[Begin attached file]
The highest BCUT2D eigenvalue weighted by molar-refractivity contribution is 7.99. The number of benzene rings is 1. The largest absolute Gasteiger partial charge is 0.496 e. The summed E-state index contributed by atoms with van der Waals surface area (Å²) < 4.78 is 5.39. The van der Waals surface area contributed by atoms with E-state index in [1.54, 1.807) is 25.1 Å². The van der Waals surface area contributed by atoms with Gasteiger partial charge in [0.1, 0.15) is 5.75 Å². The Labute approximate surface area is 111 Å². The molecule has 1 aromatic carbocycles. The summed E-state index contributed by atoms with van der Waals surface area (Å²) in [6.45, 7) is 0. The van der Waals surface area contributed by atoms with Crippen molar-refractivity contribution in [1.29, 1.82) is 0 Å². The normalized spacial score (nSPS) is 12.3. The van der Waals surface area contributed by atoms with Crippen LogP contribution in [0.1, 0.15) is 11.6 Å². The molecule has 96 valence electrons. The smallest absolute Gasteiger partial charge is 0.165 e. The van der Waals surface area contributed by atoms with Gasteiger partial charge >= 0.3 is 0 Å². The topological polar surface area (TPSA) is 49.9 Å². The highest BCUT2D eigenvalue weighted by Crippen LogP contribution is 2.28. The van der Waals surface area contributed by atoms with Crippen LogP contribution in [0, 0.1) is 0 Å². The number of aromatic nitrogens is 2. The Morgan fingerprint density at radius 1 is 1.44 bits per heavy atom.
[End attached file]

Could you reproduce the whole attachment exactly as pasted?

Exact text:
The highest BCUT2D eigenvalue weighted by molar-refractivity contribution is 7.99. The number of benzene rings is 1. The largest absolute Gasteiger partial charge is 0.496 e. The summed E-state index contributed by atoms with van der Waals surface area (Å²) < 4.78 is 5.39. The van der Waals surface area contributed by atoms with E-state index in [1.54, 1.807) is 25.1 Å². The van der Waals surface area contributed by atoms with Gasteiger partial charge in [0.1, 0.15) is 5.75 Å². The Labute approximate surface area is 111 Å². The molecule has 1 aromatic carbocycles. The summed E-state index contributed by atoms with van der Waals surface area (Å²) in [6.45, 7) is 0. The van der Waals surface area contributed by atoms with Crippen molar-refractivity contribution in [1.29, 1.82) is 0 Å². The normalized spacial score (nSPS) is 12.3. The van der Waals surface area contributed by atoms with Crippen LogP contribution in [0.1, 0.15) is 11.6 Å². The molecule has 96 valence electrons. The smallest absolute Gasteiger partial charge is 0.165 e. The van der Waals surface area contributed by atoms with Gasteiger partial charge >= 0.3 is 0 Å². The topological polar surface area (TPSA) is 49.9 Å². The highest BCUT2D eigenvalue weighted by Crippen LogP contribution is 2.28. The van der Waals surface area contributed by atoms with Crippen LogP contribution in [0, 0.1) is 0 Å². The number of aromatic nitrogens is 2. The Morgan fingerprint density at radius 1 is 1.44 bits per heavy atom.